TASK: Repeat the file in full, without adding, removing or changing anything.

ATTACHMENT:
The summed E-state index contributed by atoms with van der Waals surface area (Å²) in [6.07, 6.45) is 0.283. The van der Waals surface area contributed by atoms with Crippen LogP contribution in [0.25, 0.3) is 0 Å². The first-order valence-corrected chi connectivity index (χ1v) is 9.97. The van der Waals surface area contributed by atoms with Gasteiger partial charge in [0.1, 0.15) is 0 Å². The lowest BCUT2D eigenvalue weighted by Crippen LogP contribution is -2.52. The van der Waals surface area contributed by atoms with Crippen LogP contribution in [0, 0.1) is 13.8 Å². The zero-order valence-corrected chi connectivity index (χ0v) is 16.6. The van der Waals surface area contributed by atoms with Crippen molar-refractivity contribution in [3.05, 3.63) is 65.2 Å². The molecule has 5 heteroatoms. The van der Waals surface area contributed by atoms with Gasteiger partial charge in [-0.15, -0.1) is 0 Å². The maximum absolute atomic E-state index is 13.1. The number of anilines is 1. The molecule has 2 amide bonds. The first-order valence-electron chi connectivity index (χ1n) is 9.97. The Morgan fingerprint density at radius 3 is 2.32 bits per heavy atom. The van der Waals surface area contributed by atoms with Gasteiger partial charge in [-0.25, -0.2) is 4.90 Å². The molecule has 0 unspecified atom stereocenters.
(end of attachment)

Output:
The summed E-state index contributed by atoms with van der Waals surface area (Å²) in [6.07, 6.45) is 0.283. The van der Waals surface area contributed by atoms with Crippen LogP contribution in [0.25, 0.3) is 0 Å². The first-order valence-corrected chi connectivity index (χ1v) is 9.97. The van der Waals surface area contributed by atoms with Gasteiger partial charge in [0.1, 0.15) is 0 Å². The lowest BCUT2D eigenvalue weighted by Crippen LogP contribution is -2.52. The van der Waals surface area contributed by atoms with Crippen LogP contribution in [0, 0.1) is 13.8 Å². The zero-order valence-corrected chi connectivity index (χ0v) is 16.6. The van der Waals surface area contributed by atoms with Crippen molar-refractivity contribution in [3.05, 3.63) is 65.2 Å². The molecule has 5 heteroatoms. The van der Waals surface area contributed by atoms with Gasteiger partial charge in [-0.15, -0.1) is 0 Å². The maximum absolute atomic E-state index is 13.1. The number of anilines is 1. The molecule has 2 amide bonds. The first-order valence-electron chi connectivity index (χ1n) is 9.97. The Morgan fingerprint density at radius 3 is 2.32 bits per heavy atom. The van der Waals surface area contributed by atoms with Gasteiger partial charge in [-0.25, -0.2) is 4.90 Å². The molecule has 0 unspecified atom stereocenters.